Water Quality Research Journal of Canada
Vol. 45 (1): 35 - 46 (2010). General issue
Influences of Human Stressors on Fish-Based Metrics for Assessing River Condition in Central Alberta
Cameron E. Stevens, Trevor Council, Michael G. Sullivan
Economic developments in Alberta have resulted in widespread changes in land use that may deteriorate river conditions for fish. Fish assemblages were characterized with index of biological integrity metrics for the heavily-developed watershed of the Battle River, Alberta. Metric relationships with human stressors were quantified using regression and information theory methods. Although the fauna comprised 14 native species, 50% of the catch was white sucker (Catostomus commersoni Lacepede, 1803). Five statistically unrelated metrics were identified as being responsive to stressors: two trophic guilds, one habitat guild, one reproductive guild, and one measure of community structure. Regression showed that the cumulative effect of human developments, indexed as road density in the basin, was negatively linked to the relative abundance of lithophils and positively linked to the relative abundance of omnivores. Agriculture also threatened the integrity of fish assemblages. Stream sections with higher cattle densities in their basins had fewer lithophils and benthic invertivores; whereas stream sections with higher nutrient concentrations contained fewer species, as well as fewer top carnivores, but more true omnivores. Understanding effects of human footprints that are expanding in western Canada will be critical to the successful management of aquatic resources.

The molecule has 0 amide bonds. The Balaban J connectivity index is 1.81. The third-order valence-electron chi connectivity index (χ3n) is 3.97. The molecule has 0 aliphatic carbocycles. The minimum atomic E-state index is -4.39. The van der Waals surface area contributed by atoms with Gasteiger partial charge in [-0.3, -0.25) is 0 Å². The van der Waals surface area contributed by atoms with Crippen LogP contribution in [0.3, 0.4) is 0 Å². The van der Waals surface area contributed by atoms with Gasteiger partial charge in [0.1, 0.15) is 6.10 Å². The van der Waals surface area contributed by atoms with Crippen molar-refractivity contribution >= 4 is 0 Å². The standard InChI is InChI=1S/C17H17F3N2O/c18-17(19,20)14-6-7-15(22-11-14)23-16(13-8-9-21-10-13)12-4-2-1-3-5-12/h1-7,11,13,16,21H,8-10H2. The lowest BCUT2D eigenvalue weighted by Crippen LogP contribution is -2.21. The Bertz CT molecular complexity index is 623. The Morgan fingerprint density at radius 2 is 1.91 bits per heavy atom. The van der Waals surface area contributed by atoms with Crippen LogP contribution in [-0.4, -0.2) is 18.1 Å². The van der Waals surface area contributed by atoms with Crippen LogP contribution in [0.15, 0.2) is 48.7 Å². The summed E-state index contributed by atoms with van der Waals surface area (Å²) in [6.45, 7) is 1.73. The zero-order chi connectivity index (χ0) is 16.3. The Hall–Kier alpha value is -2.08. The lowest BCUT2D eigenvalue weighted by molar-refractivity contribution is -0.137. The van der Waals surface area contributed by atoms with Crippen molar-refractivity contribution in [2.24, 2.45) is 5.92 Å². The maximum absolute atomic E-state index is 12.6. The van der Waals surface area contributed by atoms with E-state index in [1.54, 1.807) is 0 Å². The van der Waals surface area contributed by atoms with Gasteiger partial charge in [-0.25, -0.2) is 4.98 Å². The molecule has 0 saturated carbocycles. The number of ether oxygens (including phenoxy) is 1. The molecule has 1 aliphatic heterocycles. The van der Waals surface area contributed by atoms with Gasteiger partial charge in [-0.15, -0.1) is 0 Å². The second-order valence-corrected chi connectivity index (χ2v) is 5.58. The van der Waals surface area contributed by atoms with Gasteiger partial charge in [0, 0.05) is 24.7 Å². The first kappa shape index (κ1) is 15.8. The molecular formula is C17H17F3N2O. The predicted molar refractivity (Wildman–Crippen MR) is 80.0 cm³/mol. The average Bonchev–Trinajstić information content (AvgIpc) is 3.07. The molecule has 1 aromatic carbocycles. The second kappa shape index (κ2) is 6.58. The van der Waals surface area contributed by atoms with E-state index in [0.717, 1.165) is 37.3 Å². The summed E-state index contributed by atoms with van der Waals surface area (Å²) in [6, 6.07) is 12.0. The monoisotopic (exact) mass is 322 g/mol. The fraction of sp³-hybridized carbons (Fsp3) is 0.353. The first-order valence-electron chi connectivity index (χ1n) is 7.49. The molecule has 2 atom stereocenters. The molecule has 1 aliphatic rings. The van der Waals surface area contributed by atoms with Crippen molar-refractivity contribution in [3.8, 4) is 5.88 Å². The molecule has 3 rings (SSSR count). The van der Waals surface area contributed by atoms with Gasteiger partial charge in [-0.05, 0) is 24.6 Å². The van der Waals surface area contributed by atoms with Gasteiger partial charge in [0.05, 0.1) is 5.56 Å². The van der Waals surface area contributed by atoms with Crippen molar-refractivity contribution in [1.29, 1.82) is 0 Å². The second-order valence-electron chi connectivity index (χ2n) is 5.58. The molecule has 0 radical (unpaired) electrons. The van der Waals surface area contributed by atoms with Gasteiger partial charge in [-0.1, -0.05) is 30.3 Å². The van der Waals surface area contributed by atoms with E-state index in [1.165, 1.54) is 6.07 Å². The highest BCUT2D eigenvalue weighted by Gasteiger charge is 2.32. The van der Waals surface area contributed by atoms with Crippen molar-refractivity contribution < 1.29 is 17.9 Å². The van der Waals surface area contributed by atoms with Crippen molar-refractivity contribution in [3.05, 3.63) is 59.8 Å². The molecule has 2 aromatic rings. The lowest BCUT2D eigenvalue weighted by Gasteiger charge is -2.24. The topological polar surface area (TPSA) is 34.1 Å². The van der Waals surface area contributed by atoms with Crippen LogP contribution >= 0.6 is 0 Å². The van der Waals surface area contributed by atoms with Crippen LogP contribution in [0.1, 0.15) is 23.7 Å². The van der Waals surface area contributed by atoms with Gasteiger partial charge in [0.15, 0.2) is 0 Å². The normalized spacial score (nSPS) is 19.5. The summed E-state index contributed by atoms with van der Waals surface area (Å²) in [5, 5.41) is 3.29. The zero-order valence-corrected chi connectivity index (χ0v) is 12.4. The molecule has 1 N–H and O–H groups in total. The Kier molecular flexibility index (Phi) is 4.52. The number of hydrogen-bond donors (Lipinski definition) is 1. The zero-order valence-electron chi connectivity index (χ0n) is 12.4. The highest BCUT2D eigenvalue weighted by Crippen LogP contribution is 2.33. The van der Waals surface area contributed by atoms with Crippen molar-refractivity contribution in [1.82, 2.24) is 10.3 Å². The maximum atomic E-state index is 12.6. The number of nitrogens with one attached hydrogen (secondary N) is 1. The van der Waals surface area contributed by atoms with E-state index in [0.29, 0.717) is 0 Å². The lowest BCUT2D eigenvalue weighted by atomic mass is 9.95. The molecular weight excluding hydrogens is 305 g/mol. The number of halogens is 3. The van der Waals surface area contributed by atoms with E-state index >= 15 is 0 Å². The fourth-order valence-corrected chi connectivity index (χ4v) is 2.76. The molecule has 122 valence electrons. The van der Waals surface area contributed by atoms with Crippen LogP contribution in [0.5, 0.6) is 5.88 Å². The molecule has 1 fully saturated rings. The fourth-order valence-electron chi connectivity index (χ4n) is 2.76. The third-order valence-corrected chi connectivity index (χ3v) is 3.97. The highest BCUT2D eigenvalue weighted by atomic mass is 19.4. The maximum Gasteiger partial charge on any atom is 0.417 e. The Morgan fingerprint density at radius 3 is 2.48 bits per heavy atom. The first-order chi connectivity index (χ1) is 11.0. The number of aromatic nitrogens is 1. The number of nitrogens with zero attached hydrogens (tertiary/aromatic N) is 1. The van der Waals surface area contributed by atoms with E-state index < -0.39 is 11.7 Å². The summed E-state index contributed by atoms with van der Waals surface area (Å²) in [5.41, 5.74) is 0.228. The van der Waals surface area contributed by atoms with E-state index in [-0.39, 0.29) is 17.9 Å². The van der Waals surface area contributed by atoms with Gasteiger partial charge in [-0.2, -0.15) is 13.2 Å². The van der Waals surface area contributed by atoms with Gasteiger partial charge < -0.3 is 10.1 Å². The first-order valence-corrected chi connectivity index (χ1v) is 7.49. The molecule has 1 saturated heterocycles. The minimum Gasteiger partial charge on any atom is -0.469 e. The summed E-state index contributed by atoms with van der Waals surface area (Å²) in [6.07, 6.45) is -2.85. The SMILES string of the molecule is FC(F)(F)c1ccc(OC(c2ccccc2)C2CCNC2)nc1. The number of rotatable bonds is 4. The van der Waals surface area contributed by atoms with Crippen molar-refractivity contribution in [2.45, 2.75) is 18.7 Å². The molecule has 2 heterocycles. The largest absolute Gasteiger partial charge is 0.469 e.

agriculture, biological integrity, fish assemblages, land-use stressors, modelling, urban development